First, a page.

Cedar Rapids Gazette, December 23, 1974, Page 8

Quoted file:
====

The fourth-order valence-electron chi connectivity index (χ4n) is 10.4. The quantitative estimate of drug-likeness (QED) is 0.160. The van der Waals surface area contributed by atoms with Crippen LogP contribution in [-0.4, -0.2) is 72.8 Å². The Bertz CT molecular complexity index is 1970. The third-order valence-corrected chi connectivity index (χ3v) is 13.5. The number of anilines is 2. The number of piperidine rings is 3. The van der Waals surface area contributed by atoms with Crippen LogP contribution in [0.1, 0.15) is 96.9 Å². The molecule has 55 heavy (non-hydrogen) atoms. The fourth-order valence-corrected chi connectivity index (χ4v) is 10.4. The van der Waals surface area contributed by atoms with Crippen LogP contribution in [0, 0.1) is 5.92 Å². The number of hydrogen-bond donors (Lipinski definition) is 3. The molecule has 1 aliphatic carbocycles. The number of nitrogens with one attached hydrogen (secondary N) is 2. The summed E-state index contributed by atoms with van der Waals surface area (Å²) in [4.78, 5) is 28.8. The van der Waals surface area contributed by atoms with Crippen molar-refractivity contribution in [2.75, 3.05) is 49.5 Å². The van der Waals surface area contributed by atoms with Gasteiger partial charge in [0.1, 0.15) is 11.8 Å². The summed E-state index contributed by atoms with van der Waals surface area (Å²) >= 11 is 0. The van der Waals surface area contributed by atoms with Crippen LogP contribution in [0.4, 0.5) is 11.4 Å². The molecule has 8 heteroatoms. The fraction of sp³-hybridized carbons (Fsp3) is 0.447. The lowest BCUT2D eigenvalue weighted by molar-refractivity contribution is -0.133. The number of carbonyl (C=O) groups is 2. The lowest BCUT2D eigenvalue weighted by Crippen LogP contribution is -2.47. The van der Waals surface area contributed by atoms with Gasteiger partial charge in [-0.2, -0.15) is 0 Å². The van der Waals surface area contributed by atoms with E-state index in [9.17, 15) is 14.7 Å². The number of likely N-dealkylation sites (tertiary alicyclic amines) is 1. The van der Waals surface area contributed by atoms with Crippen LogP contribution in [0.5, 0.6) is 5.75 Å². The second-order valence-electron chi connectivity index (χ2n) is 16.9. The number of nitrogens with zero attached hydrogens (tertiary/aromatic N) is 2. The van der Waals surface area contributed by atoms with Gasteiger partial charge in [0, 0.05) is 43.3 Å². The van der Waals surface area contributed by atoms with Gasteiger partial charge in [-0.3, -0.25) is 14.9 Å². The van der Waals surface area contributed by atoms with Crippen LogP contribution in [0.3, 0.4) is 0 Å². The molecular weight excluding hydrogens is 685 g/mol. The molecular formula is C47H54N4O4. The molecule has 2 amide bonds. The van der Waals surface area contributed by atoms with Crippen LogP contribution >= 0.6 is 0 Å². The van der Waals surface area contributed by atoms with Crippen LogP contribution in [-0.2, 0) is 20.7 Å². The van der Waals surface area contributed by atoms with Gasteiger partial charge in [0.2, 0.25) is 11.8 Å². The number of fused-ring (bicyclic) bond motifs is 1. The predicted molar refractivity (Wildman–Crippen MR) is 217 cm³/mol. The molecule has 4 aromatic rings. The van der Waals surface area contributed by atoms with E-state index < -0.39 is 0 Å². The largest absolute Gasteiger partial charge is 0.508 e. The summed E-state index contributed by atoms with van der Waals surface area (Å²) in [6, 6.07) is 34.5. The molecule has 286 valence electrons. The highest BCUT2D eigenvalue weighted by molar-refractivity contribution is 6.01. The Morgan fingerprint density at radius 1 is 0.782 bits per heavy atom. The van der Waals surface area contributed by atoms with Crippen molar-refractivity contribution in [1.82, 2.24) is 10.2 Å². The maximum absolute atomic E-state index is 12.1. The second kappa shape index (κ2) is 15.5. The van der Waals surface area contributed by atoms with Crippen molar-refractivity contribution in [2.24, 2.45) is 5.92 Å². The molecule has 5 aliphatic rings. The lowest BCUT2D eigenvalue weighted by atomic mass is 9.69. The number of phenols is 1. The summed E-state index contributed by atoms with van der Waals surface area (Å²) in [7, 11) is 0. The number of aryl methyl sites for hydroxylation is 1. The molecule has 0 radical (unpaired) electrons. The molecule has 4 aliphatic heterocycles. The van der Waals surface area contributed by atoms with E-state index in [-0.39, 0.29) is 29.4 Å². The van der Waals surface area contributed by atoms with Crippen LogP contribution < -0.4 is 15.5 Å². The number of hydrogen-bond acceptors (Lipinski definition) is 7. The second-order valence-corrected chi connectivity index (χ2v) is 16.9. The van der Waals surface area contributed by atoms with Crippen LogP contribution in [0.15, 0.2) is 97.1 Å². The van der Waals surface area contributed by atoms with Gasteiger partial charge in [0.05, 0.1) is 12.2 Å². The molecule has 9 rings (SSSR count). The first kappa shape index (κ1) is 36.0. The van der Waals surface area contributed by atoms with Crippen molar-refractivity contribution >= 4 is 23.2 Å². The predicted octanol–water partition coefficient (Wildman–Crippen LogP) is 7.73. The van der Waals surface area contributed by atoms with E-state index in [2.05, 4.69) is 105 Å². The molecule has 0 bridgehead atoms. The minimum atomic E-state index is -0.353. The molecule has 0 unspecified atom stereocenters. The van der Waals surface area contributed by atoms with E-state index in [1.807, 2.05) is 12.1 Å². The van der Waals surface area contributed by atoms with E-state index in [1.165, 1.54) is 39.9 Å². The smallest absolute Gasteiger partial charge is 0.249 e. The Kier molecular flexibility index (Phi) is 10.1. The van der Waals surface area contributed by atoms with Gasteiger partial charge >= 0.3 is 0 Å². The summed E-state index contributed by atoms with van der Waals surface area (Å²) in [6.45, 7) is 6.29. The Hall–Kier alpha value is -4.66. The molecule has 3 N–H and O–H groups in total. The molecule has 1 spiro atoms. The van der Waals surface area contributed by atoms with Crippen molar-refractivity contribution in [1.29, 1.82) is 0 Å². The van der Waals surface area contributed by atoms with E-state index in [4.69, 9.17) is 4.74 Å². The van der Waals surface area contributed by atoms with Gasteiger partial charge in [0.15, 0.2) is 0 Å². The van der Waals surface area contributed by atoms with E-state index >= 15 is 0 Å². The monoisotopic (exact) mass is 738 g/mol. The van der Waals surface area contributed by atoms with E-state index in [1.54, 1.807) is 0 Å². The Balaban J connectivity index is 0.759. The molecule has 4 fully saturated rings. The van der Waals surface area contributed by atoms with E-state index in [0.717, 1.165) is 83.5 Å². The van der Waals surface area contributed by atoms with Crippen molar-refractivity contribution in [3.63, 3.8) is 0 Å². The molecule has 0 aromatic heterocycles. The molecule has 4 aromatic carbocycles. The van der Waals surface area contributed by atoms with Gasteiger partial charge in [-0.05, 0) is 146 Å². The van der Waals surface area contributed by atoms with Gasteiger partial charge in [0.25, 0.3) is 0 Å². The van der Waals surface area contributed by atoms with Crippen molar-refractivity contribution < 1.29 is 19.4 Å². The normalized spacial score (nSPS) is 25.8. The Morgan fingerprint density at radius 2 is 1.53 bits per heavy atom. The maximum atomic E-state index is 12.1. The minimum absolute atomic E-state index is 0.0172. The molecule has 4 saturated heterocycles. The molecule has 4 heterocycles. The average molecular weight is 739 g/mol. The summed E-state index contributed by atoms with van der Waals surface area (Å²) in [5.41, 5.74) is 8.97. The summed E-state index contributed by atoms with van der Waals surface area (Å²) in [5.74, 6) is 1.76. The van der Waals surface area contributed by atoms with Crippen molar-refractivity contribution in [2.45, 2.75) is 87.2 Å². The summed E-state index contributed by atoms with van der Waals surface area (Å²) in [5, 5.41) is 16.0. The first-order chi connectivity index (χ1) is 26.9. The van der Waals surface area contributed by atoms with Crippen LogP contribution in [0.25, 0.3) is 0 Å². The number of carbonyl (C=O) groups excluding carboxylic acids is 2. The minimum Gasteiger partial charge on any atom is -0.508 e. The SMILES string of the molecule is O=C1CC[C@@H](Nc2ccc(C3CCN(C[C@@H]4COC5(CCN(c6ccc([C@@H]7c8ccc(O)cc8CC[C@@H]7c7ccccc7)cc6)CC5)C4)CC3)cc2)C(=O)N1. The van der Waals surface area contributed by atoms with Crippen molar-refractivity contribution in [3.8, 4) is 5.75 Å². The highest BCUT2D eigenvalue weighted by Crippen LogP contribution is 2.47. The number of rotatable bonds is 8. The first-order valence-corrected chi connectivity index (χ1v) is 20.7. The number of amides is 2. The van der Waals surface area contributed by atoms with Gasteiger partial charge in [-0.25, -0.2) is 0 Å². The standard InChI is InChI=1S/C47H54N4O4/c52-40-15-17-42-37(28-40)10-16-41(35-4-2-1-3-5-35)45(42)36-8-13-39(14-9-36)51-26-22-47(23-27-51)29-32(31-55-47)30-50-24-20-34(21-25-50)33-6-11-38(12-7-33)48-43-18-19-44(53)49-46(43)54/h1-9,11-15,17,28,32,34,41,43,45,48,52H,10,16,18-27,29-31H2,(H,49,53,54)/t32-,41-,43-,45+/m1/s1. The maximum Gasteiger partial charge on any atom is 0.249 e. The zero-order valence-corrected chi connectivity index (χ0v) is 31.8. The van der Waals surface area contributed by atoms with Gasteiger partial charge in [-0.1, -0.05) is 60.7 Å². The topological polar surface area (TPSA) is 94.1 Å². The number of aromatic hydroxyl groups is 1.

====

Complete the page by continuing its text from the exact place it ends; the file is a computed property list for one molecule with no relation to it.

Publication: Cedar Rapids Gazette December 23, 1974